If you’re going to be spending the big bucks on a home purchase, you want to make sure you don’t end up with a property that’s just going to cause you problems long after you move in. That’s why it’s always recommended that buyers include a home inspection contingency in their contracts, as this will provide buyers with the opportunity to fully scope out the home and check for any issues.
But what if the home you’re planning to buy has a pool? Given the prevalence of residential pools these days – especially in hotter parts of the state – the chances of finding a home with a pool are pretty high. Should you have this component inspected too?
While home inspections in California now require inspection of drowning prevention safety devices for all pool systems according to SB 442, that doesn’t necessarily mean that all components of a pool will be looked at. The average home inspector may not necessarily be trained or certified in pool and spa inspection.
As a buyer, you can either find a home inspector who has the necessary training and credentials to thoroughly inspect a swimming pool and all of its components, or choose to hire a separate pool inspector who will conduct a more in-depth inspection.
So, what’s involved in swimming pool inspections?
As already mentioned, a pool inspection should include an assessment of the safety features of a pool to ensure that all precautions have been taken to prevent accidental drownings. An experienced and knowledgeable pool inspector should be very familiar with what the codes are in your local jurisdiction.
For instance, California law requires certain fencing requirements. If a pool has a fence around it that separates it from the rest of the home, it should have a gate that opens away from the pool and a latch that is 60 inches from the ground. The height of the fence itself should also be a minimum of 60 inches.
If there is no fence, the pool must have some other type of feature that protects against accidental drownings, such as an approved safety cover, alarms on doors that allow access to the pool, or removable mesh fencing with a self-closing and self-latching gate.
A knowledgeable pool inspector will check into safety features such as these to make sure the pool area is safe, especially with young children and pets around.
Condition of the Pool Structure and Surrounding Hardscape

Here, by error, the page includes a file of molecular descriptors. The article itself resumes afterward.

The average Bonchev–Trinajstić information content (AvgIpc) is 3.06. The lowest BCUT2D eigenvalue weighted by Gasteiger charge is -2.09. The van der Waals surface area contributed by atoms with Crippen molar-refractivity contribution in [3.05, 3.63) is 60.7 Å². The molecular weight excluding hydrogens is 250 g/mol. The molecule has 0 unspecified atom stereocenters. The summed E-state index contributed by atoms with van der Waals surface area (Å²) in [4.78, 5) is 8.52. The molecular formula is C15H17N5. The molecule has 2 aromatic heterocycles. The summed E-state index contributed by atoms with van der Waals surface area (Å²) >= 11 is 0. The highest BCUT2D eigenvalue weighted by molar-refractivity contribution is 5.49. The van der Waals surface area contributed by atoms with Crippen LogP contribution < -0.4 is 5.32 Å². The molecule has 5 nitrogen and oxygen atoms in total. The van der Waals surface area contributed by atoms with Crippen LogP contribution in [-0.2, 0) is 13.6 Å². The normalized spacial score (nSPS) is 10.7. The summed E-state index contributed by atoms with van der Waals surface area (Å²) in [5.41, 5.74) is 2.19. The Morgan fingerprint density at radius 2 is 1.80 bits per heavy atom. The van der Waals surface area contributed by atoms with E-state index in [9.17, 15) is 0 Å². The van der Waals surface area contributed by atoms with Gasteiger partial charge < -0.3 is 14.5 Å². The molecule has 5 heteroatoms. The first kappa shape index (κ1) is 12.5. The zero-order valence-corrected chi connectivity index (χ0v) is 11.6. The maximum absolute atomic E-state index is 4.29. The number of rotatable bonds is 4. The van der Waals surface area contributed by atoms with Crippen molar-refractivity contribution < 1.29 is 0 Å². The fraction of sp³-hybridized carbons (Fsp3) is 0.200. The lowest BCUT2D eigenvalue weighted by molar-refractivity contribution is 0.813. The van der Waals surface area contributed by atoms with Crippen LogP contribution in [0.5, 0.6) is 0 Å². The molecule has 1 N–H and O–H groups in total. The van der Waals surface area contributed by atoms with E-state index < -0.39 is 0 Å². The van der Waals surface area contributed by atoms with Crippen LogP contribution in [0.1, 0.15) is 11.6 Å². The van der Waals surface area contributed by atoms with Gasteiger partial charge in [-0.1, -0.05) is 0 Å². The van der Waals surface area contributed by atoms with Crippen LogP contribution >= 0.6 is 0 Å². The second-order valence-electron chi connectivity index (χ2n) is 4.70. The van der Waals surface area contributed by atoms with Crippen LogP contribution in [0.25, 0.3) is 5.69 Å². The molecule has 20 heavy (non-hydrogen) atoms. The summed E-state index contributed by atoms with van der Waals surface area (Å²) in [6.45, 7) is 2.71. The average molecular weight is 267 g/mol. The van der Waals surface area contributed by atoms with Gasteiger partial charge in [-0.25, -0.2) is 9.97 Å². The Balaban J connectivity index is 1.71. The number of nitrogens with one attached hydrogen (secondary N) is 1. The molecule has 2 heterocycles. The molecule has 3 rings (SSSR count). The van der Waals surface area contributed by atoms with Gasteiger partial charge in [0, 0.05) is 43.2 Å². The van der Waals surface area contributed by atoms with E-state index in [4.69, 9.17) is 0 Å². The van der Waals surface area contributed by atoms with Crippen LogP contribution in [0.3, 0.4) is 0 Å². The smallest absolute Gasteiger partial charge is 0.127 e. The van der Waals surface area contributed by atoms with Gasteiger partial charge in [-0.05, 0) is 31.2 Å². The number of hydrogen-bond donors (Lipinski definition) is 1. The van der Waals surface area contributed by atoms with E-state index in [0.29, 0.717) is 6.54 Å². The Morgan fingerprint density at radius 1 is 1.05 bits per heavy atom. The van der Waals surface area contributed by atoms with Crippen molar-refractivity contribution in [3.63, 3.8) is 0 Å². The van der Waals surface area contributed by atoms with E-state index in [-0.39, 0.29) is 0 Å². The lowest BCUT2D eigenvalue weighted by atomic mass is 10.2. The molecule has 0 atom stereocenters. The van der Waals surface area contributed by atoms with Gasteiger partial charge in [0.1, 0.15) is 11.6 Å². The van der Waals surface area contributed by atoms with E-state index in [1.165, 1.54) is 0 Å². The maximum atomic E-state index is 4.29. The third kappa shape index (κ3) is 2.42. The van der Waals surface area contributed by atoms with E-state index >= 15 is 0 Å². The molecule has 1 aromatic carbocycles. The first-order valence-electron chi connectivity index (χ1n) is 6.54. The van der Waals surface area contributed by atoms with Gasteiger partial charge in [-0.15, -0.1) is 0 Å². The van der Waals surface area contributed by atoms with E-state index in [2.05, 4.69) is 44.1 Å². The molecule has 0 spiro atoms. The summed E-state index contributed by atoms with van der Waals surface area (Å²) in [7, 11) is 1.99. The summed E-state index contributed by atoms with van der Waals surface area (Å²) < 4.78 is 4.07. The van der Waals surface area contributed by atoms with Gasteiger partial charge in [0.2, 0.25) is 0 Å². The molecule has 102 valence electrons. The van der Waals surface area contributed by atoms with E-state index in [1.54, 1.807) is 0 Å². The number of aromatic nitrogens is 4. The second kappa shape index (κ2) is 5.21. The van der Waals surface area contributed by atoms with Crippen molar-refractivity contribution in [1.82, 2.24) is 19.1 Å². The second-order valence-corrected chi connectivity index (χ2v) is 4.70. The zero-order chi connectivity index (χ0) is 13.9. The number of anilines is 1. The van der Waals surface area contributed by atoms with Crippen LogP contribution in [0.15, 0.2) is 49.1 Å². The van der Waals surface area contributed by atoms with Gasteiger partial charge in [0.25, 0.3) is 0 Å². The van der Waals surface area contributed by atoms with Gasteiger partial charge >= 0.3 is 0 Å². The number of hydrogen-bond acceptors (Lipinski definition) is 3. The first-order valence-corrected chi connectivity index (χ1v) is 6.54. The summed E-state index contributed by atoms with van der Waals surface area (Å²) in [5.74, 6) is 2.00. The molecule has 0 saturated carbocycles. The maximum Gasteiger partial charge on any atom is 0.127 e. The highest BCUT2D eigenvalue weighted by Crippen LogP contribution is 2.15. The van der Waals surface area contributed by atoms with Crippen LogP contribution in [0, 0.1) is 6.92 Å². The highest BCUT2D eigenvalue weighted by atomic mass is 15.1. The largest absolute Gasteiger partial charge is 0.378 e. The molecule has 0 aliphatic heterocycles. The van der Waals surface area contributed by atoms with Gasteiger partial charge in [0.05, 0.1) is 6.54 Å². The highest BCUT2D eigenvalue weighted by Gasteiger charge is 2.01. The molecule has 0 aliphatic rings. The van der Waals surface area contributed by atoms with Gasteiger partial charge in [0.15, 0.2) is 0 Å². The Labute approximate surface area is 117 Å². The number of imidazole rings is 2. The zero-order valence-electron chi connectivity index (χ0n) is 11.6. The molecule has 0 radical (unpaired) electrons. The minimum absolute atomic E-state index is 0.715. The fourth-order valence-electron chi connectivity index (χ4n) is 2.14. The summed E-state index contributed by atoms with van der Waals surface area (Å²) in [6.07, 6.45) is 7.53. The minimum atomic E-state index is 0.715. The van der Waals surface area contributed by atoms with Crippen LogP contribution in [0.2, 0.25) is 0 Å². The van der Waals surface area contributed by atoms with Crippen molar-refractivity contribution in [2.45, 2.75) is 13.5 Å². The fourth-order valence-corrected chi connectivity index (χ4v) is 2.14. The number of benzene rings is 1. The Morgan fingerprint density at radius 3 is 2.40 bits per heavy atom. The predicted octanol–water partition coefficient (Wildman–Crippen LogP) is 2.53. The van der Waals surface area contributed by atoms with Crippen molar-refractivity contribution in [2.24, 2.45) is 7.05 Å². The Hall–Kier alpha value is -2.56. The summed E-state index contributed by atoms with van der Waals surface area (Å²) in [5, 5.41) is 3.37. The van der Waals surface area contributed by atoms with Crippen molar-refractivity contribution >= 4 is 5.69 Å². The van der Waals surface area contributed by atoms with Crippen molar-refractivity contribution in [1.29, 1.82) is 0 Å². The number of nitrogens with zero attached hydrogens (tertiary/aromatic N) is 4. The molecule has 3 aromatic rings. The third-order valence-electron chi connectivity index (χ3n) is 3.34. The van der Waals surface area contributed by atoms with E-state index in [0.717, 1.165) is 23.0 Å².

It might be easy to spot obvious wear and tear with pools and the surrounding deck materials, but others might not be as noticeable. Signs of deterioration of materials can be spotted with the help of an experienced inspector.
Among the physical features of the pool and surrounding area include the following:
- Interior finish of the pool – The quality of the material will be looked at, as well as signs of cracks, aging, and potential underlying structural problems that will need to be addressed.
- Coping – Most pools have coping around the perimeter of the pool’s edge. They’re pretty much a decorative component that can be made out of all sorts of different materials and should be stable without any chipping or loose stones that could pose a hazard. Any cracks, stains, or issues with the grout will also be looked at.
- Deck – If there is a deck surrounding the pool, that will also be inspected for issues with the materials, pitch, drainage, uneven surfaces, and gaps between stones.
The equipment installed plays a critical role in how well your pool functions and the health and safety of the pool water. More specifically, the equipment that will need to be inspected includes the following:
- Pump – The pump helps ensure the water is properly filtered and circulated and is responsible for moving the water through the filter to be adequately cleaned and sanitized. It’s also responsible for operating pool cleaners, waterfalls, and other relevant pool features.
- Filter – The filter is responsible for keeping the water free of debris. It will be inspected to make sure it works properly and that there are are no flaws associated with it.
- Heater – Some owners have pool heaters, some don’t. If a heater is present, an inspector will look to see if it is properly grounded and is actually able to heat the pool to the temperature set. If the heater is gas-operated, the inspector will make sure that the size is right for the water volume of the pool.
Electrical Wiring, Plumbing, and Surrounding Structures
Pool inspectors will also look at electric panels for appropriate breaker labeling, as well as plumbing lines for any signs of leaks.
Pool inspectors might look at other factors as well, such as ensuring that the home’s gutters point away from the home and not towards the pool. They might also look at whether or not any surrounding trees drop too many leaves into the water that will require constant cleaning.
Any other accessories or features that a pool might have may be inspected during the appointment. These days, pools come with all sorts of different features that can fully customize the pool. Features that may be inspected can include:
- Automatic pool covers
- Attached hot tubs
- Diving boards
- Infinity edges
- Tanning ledges
- Automatic controls
- Sanitizing systems
The Bottom Line
Swimming pools can be a great feature to have in your own backyard, but if you’re planning to buy a home with a pool, you might want to have it inspected along with the rest of the house. After all, these components are extremely expensive to install and operate, and a pool with issues could end up costing you quite a bit of money to repair defects and replace equipment. Having the pool inspected can help you understand what will need to be done – if anything – to bring the pool back up to par if any issues are detected.